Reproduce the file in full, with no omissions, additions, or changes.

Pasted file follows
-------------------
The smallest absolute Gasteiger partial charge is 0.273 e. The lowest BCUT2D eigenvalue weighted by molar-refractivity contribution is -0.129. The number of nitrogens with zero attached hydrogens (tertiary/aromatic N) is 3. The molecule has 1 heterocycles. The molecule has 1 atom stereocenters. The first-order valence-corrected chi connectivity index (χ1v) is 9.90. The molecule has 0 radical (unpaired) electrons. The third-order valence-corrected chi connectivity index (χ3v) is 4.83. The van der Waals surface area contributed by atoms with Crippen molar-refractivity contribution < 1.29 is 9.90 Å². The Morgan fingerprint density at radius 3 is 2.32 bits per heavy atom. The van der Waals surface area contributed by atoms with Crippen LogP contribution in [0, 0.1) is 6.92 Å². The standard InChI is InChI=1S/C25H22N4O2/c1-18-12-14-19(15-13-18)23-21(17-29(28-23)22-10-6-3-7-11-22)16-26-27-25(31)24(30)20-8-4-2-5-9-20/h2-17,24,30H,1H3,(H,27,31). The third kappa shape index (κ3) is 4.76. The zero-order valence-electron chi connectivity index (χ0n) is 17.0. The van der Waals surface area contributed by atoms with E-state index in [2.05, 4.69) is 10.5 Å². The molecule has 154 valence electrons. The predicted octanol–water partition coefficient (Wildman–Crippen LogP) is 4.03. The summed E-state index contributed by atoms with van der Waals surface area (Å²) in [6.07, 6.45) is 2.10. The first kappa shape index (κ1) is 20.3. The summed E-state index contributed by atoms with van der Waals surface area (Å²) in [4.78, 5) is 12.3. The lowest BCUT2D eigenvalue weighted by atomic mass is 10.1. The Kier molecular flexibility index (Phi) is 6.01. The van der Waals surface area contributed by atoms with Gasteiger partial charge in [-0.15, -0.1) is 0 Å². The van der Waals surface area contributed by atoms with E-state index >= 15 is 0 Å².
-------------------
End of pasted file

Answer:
The smallest absolute Gasteiger partial charge is 0.273 e. The lowest BCUT2D eigenvalue weighted by molar-refractivity contribution is -0.129. The number of nitrogens with zero attached hydrogens (tertiary/aromatic N) is 3. The molecule has 1 heterocycles. The molecule has 1 atom stereocenters. The first-order valence-corrected chi connectivity index (χ1v) is 9.90. The molecule has 0 radical (unpaired) electrons. The third-order valence-corrected chi connectivity index (χ3v) is 4.83. The van der Waals surface area contributed by atoms with Crippen molar-refractivity contribution < 1.29 is 9.90 Å². The Morgan fingerprint density at radius 3 is 2.32 bits per heavy atom. The van der Waals surface area contributed by atoms with Crippen LogP contribution in [0, 0.1) is 6.92 Å². The standard InChI is InChI=1S/C25H22N4O2/c1-18-12-14-19(15-13-18)23-21(17-29(28-23)22-10-6-3-7-11-22)16-26-27-25(31)24(30)20-8-4-2-5-9-20/h2-17,24,30H,1H3,(H,27,31). The third kappa shape index (κ3) is 4.76. The zero-order valence-electron chi connectivity index (χ0n) is 17.0. The van der Waals surface area contributed by atoms with E-state index in [2.05, 4.69) is 10.5 Å². The molecule has 154 valence electrons. The predicted octanol–water partition coefficient (Wildman–Crippen LogP) is 4.03. The summed E-state index contributed by atoms with van der Waals surface area (Å²) in [6.07, 6.45) is 2.10. The first kappa shape index (κ1) is 20.3. The summed E-state index contributed by atoms with van der Waals surface area (Å²) in [4.78, 5) is 12.3. The lowest BCUT2D eigenvalue weighted by atomic mass is 10.1. The Kier molecular flexibility index (Phi) is 6.01. The van der Waals surface area contributed by atoms with Gasteiger partial charge in [-0.15, -0.1) is 0 Å². The van der Waals surface area contributed by atoms with E-state index >= 15 is 0 Å².